And in this too our current practice is similar to that of Revelation. The book opens with seven letters to specific churches. But these are not private letters. They are not even letters intended to be read only in the gathering of each particular congregation. They are letters whose reading is intended to be overheard. Thus, by the time the reading in Laodicea comes to the verses that are our text for this morning, the Laodicean Christians have already heard the messages to the other six churches. They have heard that the Ephesians "are enduring patiently and bearing up for the sake" of the Lord; that believers in Smyrna suffer poverty and are being afflicted; that those in Pergamum are living "where Satan has his throne"; etc. They have heard all of this, and they know that the problems in those other churches are not theirs. They are not persecuted; they are not poor; no one among them is teaching strange doctrine. On the contrary, they are all quite moderate, and they seem to have reached some sort of accommodation with the surrounding society. They have no problem.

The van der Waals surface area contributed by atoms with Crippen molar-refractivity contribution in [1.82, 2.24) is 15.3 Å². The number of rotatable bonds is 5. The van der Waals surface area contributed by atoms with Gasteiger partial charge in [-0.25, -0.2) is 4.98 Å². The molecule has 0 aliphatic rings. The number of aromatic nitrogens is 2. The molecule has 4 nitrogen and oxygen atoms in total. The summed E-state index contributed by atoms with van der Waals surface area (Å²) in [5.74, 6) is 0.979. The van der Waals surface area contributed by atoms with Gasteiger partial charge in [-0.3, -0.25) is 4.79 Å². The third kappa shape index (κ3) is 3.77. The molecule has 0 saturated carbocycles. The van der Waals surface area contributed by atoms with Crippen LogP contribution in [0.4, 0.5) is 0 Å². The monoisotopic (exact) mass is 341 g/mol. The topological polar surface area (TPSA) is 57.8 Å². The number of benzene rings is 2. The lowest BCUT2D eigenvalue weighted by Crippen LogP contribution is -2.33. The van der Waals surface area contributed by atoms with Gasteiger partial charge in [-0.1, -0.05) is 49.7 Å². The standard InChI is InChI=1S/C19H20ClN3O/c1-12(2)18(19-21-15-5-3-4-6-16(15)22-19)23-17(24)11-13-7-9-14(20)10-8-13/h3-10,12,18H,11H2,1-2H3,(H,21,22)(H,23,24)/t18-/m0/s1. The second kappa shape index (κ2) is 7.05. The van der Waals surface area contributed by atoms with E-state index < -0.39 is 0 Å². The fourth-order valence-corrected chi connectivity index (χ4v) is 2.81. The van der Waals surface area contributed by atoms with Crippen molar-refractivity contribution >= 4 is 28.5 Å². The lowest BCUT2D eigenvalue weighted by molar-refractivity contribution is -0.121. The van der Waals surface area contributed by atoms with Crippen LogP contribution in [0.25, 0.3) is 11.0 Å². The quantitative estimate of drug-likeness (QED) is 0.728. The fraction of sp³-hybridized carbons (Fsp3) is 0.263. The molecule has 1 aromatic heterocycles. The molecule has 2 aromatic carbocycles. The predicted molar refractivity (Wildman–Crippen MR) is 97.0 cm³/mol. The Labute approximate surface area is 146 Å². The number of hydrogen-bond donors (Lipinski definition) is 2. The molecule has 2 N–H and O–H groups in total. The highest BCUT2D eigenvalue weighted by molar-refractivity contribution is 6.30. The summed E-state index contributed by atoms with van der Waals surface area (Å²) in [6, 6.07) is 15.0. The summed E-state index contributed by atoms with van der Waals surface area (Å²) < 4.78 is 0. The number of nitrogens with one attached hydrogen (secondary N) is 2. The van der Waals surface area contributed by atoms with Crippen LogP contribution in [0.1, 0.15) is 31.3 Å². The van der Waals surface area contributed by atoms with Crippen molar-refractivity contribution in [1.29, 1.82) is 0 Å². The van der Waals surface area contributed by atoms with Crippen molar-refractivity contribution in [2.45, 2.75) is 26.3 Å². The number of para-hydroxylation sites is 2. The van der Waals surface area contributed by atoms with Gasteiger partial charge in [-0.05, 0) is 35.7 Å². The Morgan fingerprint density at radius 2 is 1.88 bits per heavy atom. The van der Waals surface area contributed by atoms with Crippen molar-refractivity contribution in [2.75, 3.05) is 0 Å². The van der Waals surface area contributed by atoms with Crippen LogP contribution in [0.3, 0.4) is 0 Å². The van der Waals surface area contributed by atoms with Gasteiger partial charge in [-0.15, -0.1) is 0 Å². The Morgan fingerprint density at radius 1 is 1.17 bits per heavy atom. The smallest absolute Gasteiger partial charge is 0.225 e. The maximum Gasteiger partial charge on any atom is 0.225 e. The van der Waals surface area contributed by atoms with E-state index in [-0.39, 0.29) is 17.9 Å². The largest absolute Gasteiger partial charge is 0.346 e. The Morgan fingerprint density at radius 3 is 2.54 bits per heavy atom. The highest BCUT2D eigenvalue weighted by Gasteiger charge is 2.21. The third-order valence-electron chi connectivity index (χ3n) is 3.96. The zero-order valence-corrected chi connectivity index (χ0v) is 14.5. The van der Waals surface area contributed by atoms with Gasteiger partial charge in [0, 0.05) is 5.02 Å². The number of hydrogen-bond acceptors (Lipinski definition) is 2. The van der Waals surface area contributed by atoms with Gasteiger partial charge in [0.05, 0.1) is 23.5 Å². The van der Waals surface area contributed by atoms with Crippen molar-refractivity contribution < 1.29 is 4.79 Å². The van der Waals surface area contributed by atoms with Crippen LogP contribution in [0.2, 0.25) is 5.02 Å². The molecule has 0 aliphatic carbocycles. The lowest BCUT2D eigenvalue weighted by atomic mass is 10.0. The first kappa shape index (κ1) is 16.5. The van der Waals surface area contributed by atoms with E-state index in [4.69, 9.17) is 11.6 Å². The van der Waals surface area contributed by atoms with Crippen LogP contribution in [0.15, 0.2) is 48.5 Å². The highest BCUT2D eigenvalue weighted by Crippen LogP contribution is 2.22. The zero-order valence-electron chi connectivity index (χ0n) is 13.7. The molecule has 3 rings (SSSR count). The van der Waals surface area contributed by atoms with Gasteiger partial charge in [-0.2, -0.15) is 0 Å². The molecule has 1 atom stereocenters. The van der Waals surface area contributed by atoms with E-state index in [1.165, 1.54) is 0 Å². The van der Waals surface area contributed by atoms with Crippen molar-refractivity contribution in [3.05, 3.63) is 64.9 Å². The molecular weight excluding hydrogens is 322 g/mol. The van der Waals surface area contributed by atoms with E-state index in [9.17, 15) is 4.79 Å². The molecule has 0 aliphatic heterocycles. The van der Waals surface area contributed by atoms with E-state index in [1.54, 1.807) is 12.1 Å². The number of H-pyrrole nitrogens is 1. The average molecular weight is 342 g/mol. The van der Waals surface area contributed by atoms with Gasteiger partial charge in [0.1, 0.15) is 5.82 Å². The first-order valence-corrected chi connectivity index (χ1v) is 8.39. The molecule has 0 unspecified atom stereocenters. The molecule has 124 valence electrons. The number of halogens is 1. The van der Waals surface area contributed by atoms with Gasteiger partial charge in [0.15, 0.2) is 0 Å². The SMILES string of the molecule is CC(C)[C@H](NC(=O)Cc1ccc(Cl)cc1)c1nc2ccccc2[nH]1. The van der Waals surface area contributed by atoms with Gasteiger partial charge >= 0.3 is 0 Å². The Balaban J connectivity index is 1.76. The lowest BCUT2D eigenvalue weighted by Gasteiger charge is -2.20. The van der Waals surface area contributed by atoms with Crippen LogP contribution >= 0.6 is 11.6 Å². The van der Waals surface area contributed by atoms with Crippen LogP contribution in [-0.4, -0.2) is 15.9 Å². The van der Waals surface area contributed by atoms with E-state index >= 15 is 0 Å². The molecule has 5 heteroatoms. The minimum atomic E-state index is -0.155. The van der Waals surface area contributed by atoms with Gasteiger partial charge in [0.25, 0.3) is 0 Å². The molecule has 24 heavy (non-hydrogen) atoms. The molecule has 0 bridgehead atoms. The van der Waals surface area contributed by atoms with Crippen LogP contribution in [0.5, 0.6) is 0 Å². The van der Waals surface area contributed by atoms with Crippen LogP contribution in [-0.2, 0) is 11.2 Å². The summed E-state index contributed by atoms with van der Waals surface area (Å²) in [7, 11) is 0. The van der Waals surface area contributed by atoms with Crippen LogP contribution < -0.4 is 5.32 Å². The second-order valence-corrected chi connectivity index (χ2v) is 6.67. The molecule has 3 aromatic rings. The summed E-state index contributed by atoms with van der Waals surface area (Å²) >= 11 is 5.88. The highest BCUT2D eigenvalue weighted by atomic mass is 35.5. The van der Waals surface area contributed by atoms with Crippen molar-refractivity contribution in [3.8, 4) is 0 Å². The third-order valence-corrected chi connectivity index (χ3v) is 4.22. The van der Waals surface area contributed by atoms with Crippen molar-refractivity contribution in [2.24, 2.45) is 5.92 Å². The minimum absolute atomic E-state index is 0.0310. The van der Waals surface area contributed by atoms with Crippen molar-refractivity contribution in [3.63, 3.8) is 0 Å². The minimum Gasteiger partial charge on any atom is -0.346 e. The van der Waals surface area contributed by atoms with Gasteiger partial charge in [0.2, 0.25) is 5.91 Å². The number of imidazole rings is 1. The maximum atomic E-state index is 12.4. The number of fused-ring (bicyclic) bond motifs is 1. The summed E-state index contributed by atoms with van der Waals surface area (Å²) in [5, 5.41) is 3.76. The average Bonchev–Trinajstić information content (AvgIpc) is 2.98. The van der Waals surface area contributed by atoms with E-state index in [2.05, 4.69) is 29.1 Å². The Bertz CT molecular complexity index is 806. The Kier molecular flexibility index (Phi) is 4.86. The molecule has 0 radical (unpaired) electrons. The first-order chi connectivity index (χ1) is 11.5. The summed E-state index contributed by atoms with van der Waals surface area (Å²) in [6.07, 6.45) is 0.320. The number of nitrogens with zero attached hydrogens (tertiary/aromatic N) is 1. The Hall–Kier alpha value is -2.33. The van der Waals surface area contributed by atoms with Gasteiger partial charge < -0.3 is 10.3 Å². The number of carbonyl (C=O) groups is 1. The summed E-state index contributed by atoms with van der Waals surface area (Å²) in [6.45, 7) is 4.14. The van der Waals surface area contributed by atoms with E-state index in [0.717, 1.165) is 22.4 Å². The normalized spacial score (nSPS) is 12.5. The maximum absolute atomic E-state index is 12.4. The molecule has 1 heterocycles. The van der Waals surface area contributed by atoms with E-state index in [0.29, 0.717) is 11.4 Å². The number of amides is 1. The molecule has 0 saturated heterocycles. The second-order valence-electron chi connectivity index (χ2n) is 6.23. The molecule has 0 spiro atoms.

But John sees things differently. You think your easy-going moderation, avoiding conflict and difficulties, is an asset? "Because you are lukewarm, and neither cold nor hot, I am about to spit you out of my mouth." You think you are rich, and have prospered, and need nothing? "You are wretched, pitiable, poor, blind, and naked." You may think that you are better off than those other churches, poor, persecuted, beset by doctrinal debates; but you are not. Your problem is precisely that you have no problem!
Could it be that, precisely because we think we are rich, we are poor?